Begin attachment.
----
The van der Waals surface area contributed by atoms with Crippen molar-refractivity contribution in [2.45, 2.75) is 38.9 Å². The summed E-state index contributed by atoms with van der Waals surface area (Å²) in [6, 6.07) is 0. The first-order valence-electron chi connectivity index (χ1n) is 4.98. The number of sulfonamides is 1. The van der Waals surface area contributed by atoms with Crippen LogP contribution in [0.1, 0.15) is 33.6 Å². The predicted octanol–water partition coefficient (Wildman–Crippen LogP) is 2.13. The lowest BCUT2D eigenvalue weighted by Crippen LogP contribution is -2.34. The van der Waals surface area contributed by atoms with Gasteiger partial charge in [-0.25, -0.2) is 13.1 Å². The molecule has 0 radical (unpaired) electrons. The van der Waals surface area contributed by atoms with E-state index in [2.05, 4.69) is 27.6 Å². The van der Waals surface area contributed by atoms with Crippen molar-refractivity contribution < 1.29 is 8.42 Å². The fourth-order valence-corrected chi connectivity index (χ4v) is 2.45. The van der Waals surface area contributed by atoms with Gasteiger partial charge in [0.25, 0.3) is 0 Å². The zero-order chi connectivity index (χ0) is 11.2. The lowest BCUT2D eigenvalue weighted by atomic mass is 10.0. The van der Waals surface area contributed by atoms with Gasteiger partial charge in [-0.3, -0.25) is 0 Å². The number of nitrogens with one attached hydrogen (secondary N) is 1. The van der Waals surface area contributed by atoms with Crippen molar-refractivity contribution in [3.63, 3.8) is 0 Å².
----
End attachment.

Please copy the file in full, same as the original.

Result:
The van der Waals surface area contributed by atoms with Crippen molar-refractivity contribution in [2.45, 2.75) is 38.9 Å². The summed E-state index contributed by atoms with van der Waals surface area (Å²) in [6, 6.07) is 0. The first-order valence-electron chi connectivity index (χ1n) is 4.98. The number of sulfonamides is 1. The van der Waals surface area contributed by atoms with Crippen LogP contribution in [0.1, 0.15) is 33.6 Å². The predicted octanol–water partition coefficient (Wildman–Crippen LogP) is 2.13. The lowest BCUT2D eigenvalue weighted by Crippen LogP contribution is -2.34. The van der Waals surface area contributed by atoms with Gasteiger partial charge in [-0.25, -0.2) is 13.1 Å². The molecule has 0 radical (unpaired) electrons. The van der Waals surface area contributed by atoms with E-state index in [2.05, 4.69) is 27.6 Å². The van der Waals surface area contributed by atoms with Crippen molar-refractivity contribution < 1.29 is 8.42 Å². The fourth-order valence-corrected chi connectivity index (χ4v) is 2.45. The van der Waals surface area contributed by atoms with Gasteiger partial charge in [0.25, 0.3) is 0 Å². The zero-order chi connectivity index (χ0) is 11.2. The lowest BCUT2D eigenvalue weighted by atomic mass is 10.0. The van der Waals surface area contributed by atoms with Gasteiger partial charge in [-0.3, -0.25) is 0 Å². The number of nitrogens with one attached hydrogen (secondary N) is 1. The van der Waals surface area contributed by atoms with Crippen molar-refractivity contribution in [3.63, 3.8) is 0 Å².